I have been meaning to write this post for aaaaages. Ever since I actually did a meditation course in mid May (yes that’s right, almost 2 months ago) but as I didn’t start it at the moment of inspiration I’ve been struggling to get back to it ever since. I think the issue was that I didn’t know how to approach it. I really hate when I go to some of those pages about meditation and everything is written in self help speak that sounds downright poxy and makes me cringe inside. It’s a shame really as it means I miss the message but it is what it is. Anyway, no judgy judgy here. That shit obviously “speaks” to some people so it has it’s place and I have mine.
I have never really been a meditation person. I couldn’t do it (or so I thought and told anyone who would listen). I was under the impression that my mind was especially different to everyone else’s and just couldn’t be stilled. I told this to anyone and everyone when the subject of meditation came up and no one bothered to correct me so I figured I was right. Looking back I think the main issues for me were:
- The courses I attended were full of full on hippies and while I don’t have an issue with hippies and they were all very nice I just felt like I didn’t belong. I didn’t identify with the crowd.
- The sessions were always connected with some sort of underlying philosophy (ie Buddhism) that I didn’t subscribe to so I kinda felt like an impostor (oooo again with the not belonging).
- I didn’t really understand anything about meditation AT ALL – it’s purpose, why people did it etc.
- I didn’t know HOW to meditate (this was really the biggest problem) so when I was sitting there with my mind racing I had no idea how to stop it, slow it down, any techniques at all really. And I didn’t know that THIS WAS NORMAL and that the point of meditating was to try and CHANGE THAT. DUH. (For a smart person I seem pretty damn stupid in this story).
- I didn’t feel like I had the time to meditate. I was under the impression that I needed to do a 1 hour session every day. This is not true.
So these were my barriers to getting started with meditation, barriers that some of you probably face too. If you do then I highly recommend doing a proper meditation course. Not just a rock up and sit down free session at the local meditation centre, but a proper beginners course where they will say to you “so if this happens, you can try this” yada yada yada. This shit is invaluable. Well it’s been invaluable to me. I found this course on the Gold Coast called “8 Ways to Meditate” and it was perfect. It was essentially meditation for dummies and that was exactly what I needed. The thing I liked best about this course was that it gave me 8 different easy ways that I could approach meditation, allowing me to choose the ones that worked best for me. I prefer this to the “my way or the highway” approach. It makes the practice more accessible for little ol’ people like me. I know there are those that feel the process should be deep and complex but I call bullshit on that. Yeah it can be that way if that’s your bag but it is by no means the only way to successfully meditate.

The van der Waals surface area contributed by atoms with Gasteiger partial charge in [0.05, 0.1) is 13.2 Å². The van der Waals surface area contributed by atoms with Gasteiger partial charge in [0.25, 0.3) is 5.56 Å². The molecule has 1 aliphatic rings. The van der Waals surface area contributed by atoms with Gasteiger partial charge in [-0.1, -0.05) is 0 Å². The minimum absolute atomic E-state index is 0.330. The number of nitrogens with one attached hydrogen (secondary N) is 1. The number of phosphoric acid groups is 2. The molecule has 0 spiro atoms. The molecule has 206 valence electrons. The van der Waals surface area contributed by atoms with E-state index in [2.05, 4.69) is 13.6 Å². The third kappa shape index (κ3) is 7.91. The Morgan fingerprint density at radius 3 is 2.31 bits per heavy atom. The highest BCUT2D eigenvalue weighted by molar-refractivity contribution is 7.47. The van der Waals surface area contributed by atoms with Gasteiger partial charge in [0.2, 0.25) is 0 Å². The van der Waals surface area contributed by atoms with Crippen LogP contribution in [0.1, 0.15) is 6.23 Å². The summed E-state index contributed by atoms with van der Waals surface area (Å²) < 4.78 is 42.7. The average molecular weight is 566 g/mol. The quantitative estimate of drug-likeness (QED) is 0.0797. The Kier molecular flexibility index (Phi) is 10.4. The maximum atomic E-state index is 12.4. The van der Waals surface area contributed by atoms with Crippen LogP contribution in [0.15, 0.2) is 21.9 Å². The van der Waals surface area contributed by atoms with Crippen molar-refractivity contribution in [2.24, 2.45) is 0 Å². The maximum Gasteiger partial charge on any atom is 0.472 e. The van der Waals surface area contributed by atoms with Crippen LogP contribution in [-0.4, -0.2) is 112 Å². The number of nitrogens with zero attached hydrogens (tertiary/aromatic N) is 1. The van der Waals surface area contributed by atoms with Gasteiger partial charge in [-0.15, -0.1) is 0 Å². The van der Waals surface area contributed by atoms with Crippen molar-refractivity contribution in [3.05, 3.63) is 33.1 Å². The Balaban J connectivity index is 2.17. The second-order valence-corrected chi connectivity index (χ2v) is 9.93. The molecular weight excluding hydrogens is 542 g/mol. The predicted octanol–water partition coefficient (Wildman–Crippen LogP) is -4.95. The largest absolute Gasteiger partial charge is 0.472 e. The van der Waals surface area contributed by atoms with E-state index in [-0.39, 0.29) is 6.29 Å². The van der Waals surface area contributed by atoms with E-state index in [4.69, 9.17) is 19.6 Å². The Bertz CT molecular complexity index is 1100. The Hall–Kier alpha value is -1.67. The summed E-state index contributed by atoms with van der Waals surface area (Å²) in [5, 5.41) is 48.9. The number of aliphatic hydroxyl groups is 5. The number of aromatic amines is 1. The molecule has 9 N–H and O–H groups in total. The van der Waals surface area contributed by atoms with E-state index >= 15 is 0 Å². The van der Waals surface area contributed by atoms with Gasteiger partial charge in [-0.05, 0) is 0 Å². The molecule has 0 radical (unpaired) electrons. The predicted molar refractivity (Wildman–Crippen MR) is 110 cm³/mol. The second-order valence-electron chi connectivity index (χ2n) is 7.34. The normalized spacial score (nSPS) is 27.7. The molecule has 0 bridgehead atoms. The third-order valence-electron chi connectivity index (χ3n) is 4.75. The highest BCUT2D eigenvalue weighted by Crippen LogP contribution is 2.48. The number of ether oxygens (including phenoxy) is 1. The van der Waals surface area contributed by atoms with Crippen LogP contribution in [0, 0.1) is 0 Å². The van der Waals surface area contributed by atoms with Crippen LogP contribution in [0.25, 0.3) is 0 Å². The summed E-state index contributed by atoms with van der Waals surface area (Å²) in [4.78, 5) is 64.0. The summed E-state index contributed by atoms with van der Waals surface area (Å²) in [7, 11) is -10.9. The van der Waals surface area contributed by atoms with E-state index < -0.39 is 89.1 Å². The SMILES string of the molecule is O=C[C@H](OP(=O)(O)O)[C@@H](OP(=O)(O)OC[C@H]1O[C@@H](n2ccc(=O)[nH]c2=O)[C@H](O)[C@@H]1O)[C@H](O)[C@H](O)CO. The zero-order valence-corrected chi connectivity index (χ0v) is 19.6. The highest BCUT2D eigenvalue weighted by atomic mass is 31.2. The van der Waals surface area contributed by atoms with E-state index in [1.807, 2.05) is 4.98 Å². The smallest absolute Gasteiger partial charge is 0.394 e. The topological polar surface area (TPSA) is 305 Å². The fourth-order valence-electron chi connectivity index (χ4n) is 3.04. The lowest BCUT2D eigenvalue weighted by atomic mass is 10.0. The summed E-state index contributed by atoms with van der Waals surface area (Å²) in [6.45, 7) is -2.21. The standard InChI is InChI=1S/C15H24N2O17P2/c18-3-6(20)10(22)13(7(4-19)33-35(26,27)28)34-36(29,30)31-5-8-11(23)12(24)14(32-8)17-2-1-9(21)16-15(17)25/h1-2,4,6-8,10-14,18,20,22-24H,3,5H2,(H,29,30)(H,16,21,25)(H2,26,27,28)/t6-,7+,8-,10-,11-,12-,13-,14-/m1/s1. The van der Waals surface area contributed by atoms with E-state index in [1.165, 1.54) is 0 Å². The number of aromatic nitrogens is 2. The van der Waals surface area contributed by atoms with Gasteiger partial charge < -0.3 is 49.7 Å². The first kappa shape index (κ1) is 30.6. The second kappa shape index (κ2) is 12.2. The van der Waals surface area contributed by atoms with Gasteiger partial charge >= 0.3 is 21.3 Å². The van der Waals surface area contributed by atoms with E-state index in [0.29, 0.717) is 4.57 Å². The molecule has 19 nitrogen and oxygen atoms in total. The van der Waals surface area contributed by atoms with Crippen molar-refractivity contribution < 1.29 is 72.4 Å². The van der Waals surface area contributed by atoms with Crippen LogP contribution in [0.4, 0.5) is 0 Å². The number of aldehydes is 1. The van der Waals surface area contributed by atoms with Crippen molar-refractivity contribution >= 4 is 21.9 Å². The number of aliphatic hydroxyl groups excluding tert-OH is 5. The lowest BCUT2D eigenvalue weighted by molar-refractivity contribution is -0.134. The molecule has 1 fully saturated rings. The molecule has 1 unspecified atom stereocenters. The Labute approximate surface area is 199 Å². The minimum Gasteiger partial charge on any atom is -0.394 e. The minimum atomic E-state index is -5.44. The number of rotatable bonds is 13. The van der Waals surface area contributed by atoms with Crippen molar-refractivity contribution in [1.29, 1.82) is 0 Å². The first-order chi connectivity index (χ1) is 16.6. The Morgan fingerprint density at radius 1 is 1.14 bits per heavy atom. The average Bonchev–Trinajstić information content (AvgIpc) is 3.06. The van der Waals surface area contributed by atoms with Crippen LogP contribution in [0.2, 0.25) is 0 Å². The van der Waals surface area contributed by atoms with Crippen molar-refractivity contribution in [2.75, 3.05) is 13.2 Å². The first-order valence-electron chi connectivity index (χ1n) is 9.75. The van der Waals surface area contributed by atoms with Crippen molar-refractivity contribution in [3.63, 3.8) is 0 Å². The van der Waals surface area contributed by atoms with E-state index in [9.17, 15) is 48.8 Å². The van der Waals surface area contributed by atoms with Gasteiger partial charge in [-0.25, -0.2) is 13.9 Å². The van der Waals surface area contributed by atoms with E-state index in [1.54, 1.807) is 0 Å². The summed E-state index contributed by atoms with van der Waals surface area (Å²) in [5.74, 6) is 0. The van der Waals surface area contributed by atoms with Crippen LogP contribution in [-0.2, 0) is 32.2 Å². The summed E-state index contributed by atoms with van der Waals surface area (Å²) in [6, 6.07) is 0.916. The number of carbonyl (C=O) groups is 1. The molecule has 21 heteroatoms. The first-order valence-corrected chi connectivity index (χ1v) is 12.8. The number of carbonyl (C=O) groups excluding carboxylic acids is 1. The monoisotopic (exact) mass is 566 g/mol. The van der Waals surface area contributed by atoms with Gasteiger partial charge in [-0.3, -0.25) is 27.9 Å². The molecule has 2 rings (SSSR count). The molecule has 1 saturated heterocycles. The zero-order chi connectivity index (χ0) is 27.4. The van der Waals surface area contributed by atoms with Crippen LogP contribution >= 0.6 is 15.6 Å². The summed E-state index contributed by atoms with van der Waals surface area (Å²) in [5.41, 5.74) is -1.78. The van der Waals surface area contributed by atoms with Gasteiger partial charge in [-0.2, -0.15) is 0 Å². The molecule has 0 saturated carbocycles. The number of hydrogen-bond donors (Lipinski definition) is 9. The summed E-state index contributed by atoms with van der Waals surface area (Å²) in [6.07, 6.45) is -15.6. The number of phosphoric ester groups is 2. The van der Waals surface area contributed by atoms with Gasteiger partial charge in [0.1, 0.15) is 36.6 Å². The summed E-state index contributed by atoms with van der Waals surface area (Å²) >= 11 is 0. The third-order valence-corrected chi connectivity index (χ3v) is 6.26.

Meditation for me was really the last tool in my ever expanding ‘dealing with anxiety’ belt. I had it pretty much under control through exercise, the naturopath and all that other stuff I bang on about here but I was still getting little episodes every so often and it was pissing me off. I was so sick of it. I see a psych to talk about it on an ad-hoc basis and she was the one that really pushed me and said “Look chick, you need to find a way to get into meditation. Your mind just never stops and you NEED to learn how to slow it down. I really don’t see any other way for you”. I love my psych (in a not stalkerish kinda way) and respect her a lot. She has helped me so much and her advice always seems to be right on the money. So I took it and went off and found my course. Actually I decided I was going to find a course and then bam!, this course arrived in my inbox via one of those coupon emails. Crazy huh. I love when things just happen like that. Thanks universe. I owe you one!
I did a bit of prep work for about 3 weeks before I went (just because I thought I needed it – not for the course, just for my sanity). A friend gave me some tips and suggested I just start trying to do 2 mins per day and then when I felt ready to increase it to 3 mins and so on and so forth working up to 10 mins. I only made it to 3 mins by the time I went to the course but it actually seemed to work pretty well. With time I really did feel that it made quite a bit of difference overall.
And don’t just take it from me. There are plenty of studies around the place now banging on about the positive effects of meditation. And the real cracker? All you need is 10 mins a day to make a positive change to your life. Former monk, Andy Puddicome, explains it all here. If there is one thing those monks be knowing, it’s meditation. The talk goes for under 10 mins and it is fascinating. I highly recommend you take the time to check it out. I’ve even embedded the vid into my page so you don’t have to go anywhere else to watch it. Easy!
Despite all this really great stuff I have slipped into not really meditating again lately (yes I am only human after all) so in order to inspire me and hopefully some others I’m going to set myself a little meditation challenge and blog about it. More on that soon but if this is something you’d like to do too then you are more than welcome to join me for the ride!
*I’m sure there is a subset of the population for whom meditation is truly unsuccessful no matter what they try and I’m not suggesting otherwise. I have also heard of it being a bit traumatic for people as it raises damaging experiences for them that they have buried in the back of their mind. I totally respect if this is the case for you. But for everyone else I am saying: Don’t knock it ’til you try it. And I mean give it a red hot go.